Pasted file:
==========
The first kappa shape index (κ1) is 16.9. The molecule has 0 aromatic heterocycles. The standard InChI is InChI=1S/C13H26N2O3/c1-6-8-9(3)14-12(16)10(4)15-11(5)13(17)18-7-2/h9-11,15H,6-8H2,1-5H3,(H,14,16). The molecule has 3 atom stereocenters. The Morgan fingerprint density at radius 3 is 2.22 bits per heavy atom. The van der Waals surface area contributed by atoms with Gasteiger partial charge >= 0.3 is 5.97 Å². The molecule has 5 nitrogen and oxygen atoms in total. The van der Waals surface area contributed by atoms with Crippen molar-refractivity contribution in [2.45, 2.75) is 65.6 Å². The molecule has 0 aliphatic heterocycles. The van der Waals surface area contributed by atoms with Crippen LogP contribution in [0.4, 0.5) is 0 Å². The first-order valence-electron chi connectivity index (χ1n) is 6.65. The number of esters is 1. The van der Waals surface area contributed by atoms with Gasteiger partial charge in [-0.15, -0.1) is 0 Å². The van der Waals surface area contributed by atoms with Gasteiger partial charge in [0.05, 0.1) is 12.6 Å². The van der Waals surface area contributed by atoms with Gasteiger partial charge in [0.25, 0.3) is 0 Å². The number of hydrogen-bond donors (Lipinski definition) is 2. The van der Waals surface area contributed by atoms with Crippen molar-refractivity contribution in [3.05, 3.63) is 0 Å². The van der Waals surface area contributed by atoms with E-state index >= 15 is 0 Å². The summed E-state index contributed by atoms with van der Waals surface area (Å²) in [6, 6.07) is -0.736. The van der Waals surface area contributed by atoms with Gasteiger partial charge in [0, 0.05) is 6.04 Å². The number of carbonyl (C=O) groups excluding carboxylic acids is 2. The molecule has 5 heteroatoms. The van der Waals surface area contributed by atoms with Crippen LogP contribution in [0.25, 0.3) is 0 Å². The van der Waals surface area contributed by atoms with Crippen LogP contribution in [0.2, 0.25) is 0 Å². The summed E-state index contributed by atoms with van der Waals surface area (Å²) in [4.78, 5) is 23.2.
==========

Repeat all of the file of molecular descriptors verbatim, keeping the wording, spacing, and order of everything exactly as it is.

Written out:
The first kappa shape index (κ1) is 16.9. The molecule has 0 aromatic heterocycles. The standard InChI is InChI=1S/C13H26N2O3/c1-6-8-9(3)14-12(16)10(4)15-11(5)13(17)18-7-2/h9-11,15H,6-8H2,1-5H3,(H,14,16). The molecule has 3 atom stereocenters. The Morgan fingerprint density at radius 3 is 2.22 bits per heavy atom. The van der Waals surface area contributed by atoms with Gasteiger partial charge >= 0.3 is 5.97 Å². The molecule has 5 nitrogen and oxygen atoms in total. The van der Waals surface area contributed by atoms with Crippen molar-refractivity contribution in [2.45, 2.75) is 65.6 Å². The molecule has 0 aliphatic heterocycles. The van der Waals surface area contributed by atoms with Crippen LogP contribution in [0.4, 0.5) is 0 Å². The first-order valence-electron chi connectivity index (χ1n) is 6.65. The number of esters is 1. The van der Waals surface area contributed by atoms with Gasteiger partial charge in [-0.15, -0.1) is 0 Å². The van der Waals surface area contributed by atoms with Gasteiger partial charge in [0.05, 0.1) is 12.6 Å². The van der Waals surface area contributed by atoms with Gasteiger partial charge in [0.25, 0.3) is 0 Å². The number of hydrogen-bond donors (Lipinski definition) is 2. The van der Waals surface area contributed by atoms with Crippen molar-refractivity contribution in [3.05, 3.63) is 0 Å². The van der Waals surface area contributed by atoms with E-state index >= 15 is 0 Å². The summed E-state index contributed by atoms with van der Waals surface area (Å²) in [6, 6.07) is -0.736. The van der Waals surface area contributed by atoms with Gasteiger partial charge in [0, 0.05) is 6.04 Å². The number of carbonyl (C=O) groups excluding carboxylic acids is 2. The molecule has 5 heteroatoms. The van der Waals surface area contributed by atoms with Crippen LogP contribution in [0.25, 0.3) is 0 Å². The van der Waals surface area contributed by atoms with Crippen LogP contribution in [0.2, 0.25) is 0 Å². The summed E-state index contributed by atoms with van der Waals surface area (Å²) in [4.78, 5) is 23.2.